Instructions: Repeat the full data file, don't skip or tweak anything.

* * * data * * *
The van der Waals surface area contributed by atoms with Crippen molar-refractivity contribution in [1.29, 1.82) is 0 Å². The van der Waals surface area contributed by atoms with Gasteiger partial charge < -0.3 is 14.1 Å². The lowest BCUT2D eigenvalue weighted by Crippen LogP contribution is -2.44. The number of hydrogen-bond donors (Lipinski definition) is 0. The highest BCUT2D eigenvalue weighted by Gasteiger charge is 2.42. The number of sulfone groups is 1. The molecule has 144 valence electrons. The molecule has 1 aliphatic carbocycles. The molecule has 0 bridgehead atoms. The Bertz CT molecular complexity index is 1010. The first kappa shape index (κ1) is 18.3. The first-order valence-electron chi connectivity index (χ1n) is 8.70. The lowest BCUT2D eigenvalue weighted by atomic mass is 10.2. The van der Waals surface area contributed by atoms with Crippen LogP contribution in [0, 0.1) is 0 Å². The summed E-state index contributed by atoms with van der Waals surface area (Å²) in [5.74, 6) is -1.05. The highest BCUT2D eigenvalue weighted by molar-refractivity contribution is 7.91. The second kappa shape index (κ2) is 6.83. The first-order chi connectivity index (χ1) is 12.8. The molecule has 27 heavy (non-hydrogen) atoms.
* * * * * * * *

The van der Waals surface area contributed by atoms with Crippen molar-refractivity contribution in [1.29, 1.82) is 0 Å². The van der Waals surface area contributed by atoms with Gasteiger partial charge < -0.3 is 14.1 Å². The lowest BCUT2D eigenvalue weighted by Crippen LogP contribution is -2.44. The number of hydrogen-bond donors (Lipinski definition) is 0. The highest BCUT2D eigenvalue weighted by Gasteiger charge is 2.42. The number of sulfone groups is 1. The molecule has 144 valence electrons. The molecule has 1 aliphatic carbocycles. The molecule has 0 bridgehead atoms. The Bertz CT molecular complexity index is 1010. The first kappa shape index (κ1) is 18.3. The first-order valence-electron chi connectivity index (χ1n) is 8.70. The lowest BCUT2D eigenvalue weighted by atomic mass is 10.2. The van der Waals surface area contributed by atoms with Crippen LogP contribution in [0, 0.1) is 0 Å². The summed E-state index contributed by atoms with van der Waals surface area (Å²) in [5.74, 6) is -1.05. The highest BCUT2D eigenvalue weighted by molar-refractivity contribution is 7.91. The second kappa shape index (κ2) is 6.83. The first-order chi connectivity index (χ1) is 12.8. The molecule has 27 heavy (non-hydrogen) atoms.